Nobody would argue that, but perhaps this is where the puck is passed back to the Stars' new owner.
One would make the case that NHL teams build themselves based on the amount of resources that can be used. Since goal scorers are about the most expensive commodity in hockey, teams with very low payrolls have very few gifted scorers. This also applies to franchise-caliber defensemen, something else the Stars lack at this point.
But, something that can be afforded in great supply for any roster is salt-of-the-earth warriors who are perfect checking line guys and will fight in the corner for every puck and give you every thing they have. The Stars have lots and lots of those guys. That is why they are pesky. That is why they can compete with anyone in the league. They have resolve, heart, and battle in great supply. In fact, you could suggest they have at least 6 players who would be perfect for the 3rd line. Vernon Fiddler, Radek Dvorak, Eric Nystrom, Adam Burish, Ott, and Morrow, would all be wonderful 3rd line guys at this point of their careers.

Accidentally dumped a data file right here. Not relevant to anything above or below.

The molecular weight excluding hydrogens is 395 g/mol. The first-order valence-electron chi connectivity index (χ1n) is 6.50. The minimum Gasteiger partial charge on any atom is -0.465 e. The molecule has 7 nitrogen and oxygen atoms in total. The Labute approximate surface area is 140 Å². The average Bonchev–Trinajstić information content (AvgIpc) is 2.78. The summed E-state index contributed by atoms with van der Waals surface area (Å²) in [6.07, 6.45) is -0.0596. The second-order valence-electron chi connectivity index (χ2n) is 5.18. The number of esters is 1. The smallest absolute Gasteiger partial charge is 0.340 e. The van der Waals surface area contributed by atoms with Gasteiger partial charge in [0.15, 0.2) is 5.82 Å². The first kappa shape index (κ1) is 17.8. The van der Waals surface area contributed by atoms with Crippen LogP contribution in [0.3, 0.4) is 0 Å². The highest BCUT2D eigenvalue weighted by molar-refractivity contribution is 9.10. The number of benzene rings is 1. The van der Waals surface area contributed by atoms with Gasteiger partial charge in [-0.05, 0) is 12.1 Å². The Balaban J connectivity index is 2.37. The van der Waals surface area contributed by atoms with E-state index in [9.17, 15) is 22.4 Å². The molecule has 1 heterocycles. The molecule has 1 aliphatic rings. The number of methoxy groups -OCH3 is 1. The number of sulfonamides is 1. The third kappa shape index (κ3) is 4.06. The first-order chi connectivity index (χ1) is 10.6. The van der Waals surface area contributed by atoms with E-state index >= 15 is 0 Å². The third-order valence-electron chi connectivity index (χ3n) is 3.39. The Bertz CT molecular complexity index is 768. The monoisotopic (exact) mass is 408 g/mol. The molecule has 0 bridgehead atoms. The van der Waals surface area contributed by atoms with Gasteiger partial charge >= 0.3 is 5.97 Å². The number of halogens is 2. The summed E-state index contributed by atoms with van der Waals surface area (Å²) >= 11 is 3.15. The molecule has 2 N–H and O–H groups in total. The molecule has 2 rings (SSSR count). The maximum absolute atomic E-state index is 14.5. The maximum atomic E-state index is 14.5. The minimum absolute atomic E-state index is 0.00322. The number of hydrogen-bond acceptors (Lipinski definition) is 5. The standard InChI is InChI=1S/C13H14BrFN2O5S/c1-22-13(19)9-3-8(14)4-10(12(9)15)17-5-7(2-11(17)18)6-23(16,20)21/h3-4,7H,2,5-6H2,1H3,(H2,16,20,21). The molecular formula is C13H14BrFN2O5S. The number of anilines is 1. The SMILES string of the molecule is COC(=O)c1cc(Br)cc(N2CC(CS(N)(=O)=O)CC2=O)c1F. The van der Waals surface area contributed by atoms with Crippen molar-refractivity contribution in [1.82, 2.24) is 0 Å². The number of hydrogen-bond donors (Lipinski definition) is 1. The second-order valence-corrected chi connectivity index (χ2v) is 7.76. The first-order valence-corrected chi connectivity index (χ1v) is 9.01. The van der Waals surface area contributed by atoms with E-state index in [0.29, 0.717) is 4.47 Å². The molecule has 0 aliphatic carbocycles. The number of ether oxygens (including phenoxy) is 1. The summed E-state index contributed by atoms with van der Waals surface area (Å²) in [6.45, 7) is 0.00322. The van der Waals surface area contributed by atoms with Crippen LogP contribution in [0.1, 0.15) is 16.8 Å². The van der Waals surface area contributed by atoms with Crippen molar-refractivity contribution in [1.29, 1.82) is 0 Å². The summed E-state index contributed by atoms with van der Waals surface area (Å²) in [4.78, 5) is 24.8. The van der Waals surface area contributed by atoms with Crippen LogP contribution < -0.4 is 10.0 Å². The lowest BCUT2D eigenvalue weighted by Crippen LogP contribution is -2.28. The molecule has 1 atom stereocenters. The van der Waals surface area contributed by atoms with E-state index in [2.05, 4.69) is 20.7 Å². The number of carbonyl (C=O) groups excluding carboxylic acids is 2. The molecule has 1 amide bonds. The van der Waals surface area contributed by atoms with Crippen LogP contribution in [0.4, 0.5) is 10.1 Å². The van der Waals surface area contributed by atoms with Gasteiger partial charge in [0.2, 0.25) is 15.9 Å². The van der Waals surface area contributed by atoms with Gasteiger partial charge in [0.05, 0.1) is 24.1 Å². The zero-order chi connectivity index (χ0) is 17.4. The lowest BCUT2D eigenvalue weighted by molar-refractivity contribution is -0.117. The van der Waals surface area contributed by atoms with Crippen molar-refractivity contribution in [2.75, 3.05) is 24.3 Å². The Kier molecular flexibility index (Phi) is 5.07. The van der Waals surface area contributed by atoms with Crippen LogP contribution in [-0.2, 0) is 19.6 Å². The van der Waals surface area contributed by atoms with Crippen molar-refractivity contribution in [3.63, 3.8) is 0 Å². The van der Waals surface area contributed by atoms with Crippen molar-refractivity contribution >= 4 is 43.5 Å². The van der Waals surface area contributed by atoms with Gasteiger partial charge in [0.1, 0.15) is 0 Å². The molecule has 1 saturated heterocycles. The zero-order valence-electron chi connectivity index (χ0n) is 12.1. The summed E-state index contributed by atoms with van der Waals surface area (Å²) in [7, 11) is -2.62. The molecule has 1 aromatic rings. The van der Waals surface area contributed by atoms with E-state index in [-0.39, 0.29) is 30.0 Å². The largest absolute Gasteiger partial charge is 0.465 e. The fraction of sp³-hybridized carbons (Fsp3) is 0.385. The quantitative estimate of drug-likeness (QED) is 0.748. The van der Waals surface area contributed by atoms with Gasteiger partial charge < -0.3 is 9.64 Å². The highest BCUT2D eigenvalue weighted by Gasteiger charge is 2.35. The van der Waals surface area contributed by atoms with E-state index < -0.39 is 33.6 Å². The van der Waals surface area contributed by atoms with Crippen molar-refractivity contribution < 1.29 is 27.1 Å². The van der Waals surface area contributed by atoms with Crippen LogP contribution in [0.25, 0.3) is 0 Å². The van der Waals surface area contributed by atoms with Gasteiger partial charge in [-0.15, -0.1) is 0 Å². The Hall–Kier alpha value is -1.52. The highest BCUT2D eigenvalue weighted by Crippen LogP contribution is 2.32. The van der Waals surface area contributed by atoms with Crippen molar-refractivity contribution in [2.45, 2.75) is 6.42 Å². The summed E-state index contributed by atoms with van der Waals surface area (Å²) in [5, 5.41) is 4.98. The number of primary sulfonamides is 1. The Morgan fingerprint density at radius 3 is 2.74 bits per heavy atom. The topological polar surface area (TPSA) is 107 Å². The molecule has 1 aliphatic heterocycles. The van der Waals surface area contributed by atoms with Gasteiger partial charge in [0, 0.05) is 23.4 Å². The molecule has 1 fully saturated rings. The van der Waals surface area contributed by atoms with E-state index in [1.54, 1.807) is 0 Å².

But, how many great "Top 6" scoring wingers do they have? Somewhere between 2 and 3. But, they need at least 4. You could argue that Ott or Morrow are both quite capable of filling one spot, but their offensive zone games are so similar (go to the net, take a beating, battle to the death, score a goal from tight) that it is problematic to put them on the same line around one of the more creative centers to ever pass through town. So, they tried splitting them up earlier in the season and putting RW Ryder with Ribeiro and Morrow, with RW Ott with Jamie and Loui, but that didn't click and it left nobody to take faceoffs when Ribeiro was on the ice (he is a noted poor faceoff man and the Stars have given all of his faceoffs to Ott recently).
So, there is the pickle they are in. The problem is made worse when you note that both specialty teams (Power Play and Penalty Kill) are in the bottom third of the league.
And that ties it all together. What is their best trait? Scrappiness. Peskiness. And overall grit. But, as we saw last season, that can take you a certain distance, but it doesn't leave a whole lot of room for mistakes. Last year, when injuries started taking their toll, the Stars lost some ground in which they were never able to fully recover. They seem to be stretched so thin because of the Hicks regime reducing resources to a drip.